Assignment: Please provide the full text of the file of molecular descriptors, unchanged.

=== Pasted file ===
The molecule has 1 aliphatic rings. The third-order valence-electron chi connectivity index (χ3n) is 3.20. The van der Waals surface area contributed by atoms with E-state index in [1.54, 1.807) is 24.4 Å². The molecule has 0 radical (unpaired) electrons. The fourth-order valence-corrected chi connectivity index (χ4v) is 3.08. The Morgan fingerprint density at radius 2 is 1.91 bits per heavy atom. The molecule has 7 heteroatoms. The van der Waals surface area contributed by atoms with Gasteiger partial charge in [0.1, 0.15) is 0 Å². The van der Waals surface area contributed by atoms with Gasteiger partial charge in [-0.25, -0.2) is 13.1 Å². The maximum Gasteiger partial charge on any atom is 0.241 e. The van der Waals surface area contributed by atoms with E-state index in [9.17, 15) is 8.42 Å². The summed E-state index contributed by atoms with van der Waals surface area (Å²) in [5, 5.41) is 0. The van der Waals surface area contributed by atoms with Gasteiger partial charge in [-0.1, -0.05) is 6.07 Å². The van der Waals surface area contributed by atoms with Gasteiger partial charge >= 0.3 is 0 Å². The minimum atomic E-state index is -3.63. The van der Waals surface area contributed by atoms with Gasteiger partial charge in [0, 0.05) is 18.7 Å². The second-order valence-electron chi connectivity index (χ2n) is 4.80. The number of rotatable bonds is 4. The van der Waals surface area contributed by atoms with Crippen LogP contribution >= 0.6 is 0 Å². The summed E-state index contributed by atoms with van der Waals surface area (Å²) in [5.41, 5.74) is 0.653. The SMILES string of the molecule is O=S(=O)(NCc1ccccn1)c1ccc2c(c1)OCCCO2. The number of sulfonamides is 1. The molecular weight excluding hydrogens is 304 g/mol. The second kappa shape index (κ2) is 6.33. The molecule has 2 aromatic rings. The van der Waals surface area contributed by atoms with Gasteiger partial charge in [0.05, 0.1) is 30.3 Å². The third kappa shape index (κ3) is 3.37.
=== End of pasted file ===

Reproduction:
The molecule has 1 aliphatic rings. The third-order valence-electron chi connectivity index (χ3n) is 3.20. The van der Waals surface area contributed by atoms with E-state index in [1.54, 1.807) is 24.4 Å². The molecule has 0 radical (unpaired) electrons. The fourth-order valence-corrected chi connectivity index (χ4v) is 3.08. The Morgan fingerprint density at radius 2 is 1.91 bits per heavy atom. The molecule has 7 heteroatoms. The van der Waals surface area contributed by atoms with Gasteiger partial charge in [0.1, 0.15) is 0 Å². The van der Waals surface area contributed by atoms with Gasteiger partial charge in [-0.25, -0.2) is 13.1 Å². The maximum Gasteiger partial charge on any atom is 0.241 e. The van der Waals surface area contributed by atoms with E-state index in [9.17, 15) is 8.42 Å². The summed E-state index contributed by atoms with van der Waals surface area (Å²) in [5, 5.41) is 0. The van der Waals surface area contributed by atoms with Gasteiger partial charge in [-0.1, -0.05) is 6.07 Å². The van der Waals surface area contributed by atoms with Gasteiger partial charge >= 0.3 is 0 Å². The minimum atomic E-state index is -3.63. The van der Waals surface area contributed by atoms with Gasteiger partial charge in [0, 0.05) is 18.7 Å². The second-order valence-electron chi connectivity index (χ2n) is 4.80. The number of rotatable bonds is 4. The van der Waals surface area contributed by atoms with Crippen LogP contribution >= 0.6 is 0 Å². The summed E-state index contributed by atoms with van der Waals surface area (Å²) in [5.41, 5.74) is 0.653. The SMILES string of the molecule is O=S(=O)(NCc1ccccn1)c1ccc2c(c1)OCCCO2. The number of sulfonamides is 1. The molecular weight excluding hydrogens is 304 g/mol. The second kappa shape index (κ2) is 6.33. The molecule has 2 aromatic rings. The van der Waals surface area contributed by atoms with Gasteiger partial charge in [0.05, 0.1) is 30.3 Å². The third kappa shape index (κ3) is 3.37.